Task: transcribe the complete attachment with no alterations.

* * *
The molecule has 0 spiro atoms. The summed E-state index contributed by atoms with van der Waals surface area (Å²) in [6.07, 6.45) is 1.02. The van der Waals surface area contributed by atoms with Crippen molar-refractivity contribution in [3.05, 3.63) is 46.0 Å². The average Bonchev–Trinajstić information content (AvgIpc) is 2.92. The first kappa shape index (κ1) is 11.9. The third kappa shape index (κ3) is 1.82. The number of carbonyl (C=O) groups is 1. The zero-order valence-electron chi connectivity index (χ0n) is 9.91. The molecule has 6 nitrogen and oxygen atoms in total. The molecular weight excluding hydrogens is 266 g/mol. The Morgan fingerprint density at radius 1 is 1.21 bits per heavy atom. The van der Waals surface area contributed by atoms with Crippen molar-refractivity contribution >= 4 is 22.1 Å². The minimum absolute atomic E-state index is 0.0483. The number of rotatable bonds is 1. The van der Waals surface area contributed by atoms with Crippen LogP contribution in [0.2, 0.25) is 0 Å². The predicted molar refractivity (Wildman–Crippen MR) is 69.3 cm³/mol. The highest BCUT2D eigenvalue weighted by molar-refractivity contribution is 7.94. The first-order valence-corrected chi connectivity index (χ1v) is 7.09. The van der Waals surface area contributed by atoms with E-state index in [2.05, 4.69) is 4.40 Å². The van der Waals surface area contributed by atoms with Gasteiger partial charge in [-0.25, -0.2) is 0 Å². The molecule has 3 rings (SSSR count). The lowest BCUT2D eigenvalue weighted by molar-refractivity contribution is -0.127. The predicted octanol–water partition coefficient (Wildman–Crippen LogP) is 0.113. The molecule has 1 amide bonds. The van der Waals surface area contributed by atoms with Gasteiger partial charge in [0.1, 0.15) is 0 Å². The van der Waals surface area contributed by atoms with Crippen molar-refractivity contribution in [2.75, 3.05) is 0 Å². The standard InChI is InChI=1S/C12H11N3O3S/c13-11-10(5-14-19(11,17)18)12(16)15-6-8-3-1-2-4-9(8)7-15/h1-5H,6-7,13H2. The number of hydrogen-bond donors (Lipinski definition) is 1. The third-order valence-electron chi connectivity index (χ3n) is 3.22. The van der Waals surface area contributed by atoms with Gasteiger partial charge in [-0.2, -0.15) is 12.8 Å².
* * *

The molecule has 0 spiro atoms. The summed E-state index contributed by atoms with van der Waals surface area (Å²) in [6.07, 6.45) is 1.02. The van der Waals surface area contributed by atoms with Crippen molar-refractivity contribution in [3.05, 3.63) is 46.0 Å². The average Bonchev–Trinajstić information content (AvgIpc) is 2.92. The first kappa shape index (κ1) is 11.9. The third kappa shape index (κ3) is 1.82. The number of carbonyl (C=O) groups is 1. The zero-order valence-electron chi connectivity index (χ0n) is 9.91. The molecule has 6 nitrogen and oxygen atoms in total. The molecular weight excluding hydrogens is 266 g/mol. The Morgan fingerprint density at radius 1 is 1.21 bits per heavy atom. The van der Waals surface area contributed by atoms with Crippen molar-refractivity contribution >= 4 is 22.1 Å². The minimum absolute atomic E-state index is 0.0483. The number of rotatable bonds is 1. The van der Waals surface area contributed by atoms with Crippen LogP contribution in [0.2, 0.25) is 0 Å². The predicted molar refractivity (Wildman–Crippen MR) is 69.3 cm³/mol. The highest BCUT2D eigenvalue weighted by molar-refractivity contribution is 7.94. The first-order valence-corrected chi connectivity index (χ1v) is 7.09. The van der Waals surface area contributed by atoms with E-state index in [2.05, 4.69) is 4.40 Å². The van der Waals surface area contributed by atoms with Gasteiger partial charge in [-0.25, -0.2) is 0 Å². The molecule has 3 rings (SSSR count). The lowest BCUT2D eigenvalue weighted by molar-refractivity contribution is -0.127. The predicted octanol–water partition coefficient (Wildman–Crippen LogP) is 0.113. The molecule has 1 amide bonds. The van der Waals surface area contributed by atoms with Gasteiger partial charge in [0.1, 0.15) is 0 Å². The van der Waals surface area contributed by atoms with Crippen molar-refractivity contribution in [2.75, 3.05) is 0 Å². The standard InChI is InChI=1S/C12H11N3O3S/c13-11-10(5-14-19(11,17)18)12(16)15-6-8-3-1-2-4-9(8)7-15/h1-5H,6-7,13H2. The number of hydrogen-bond donors (Lipinski definition) is 1. The third-order valence-electron chi connectivity index (χ3n) is 3.22. The van der Waals surface area contributed by atoms with Gasteiger partial charge in [-0.2, -0.15) is 12.8 Å².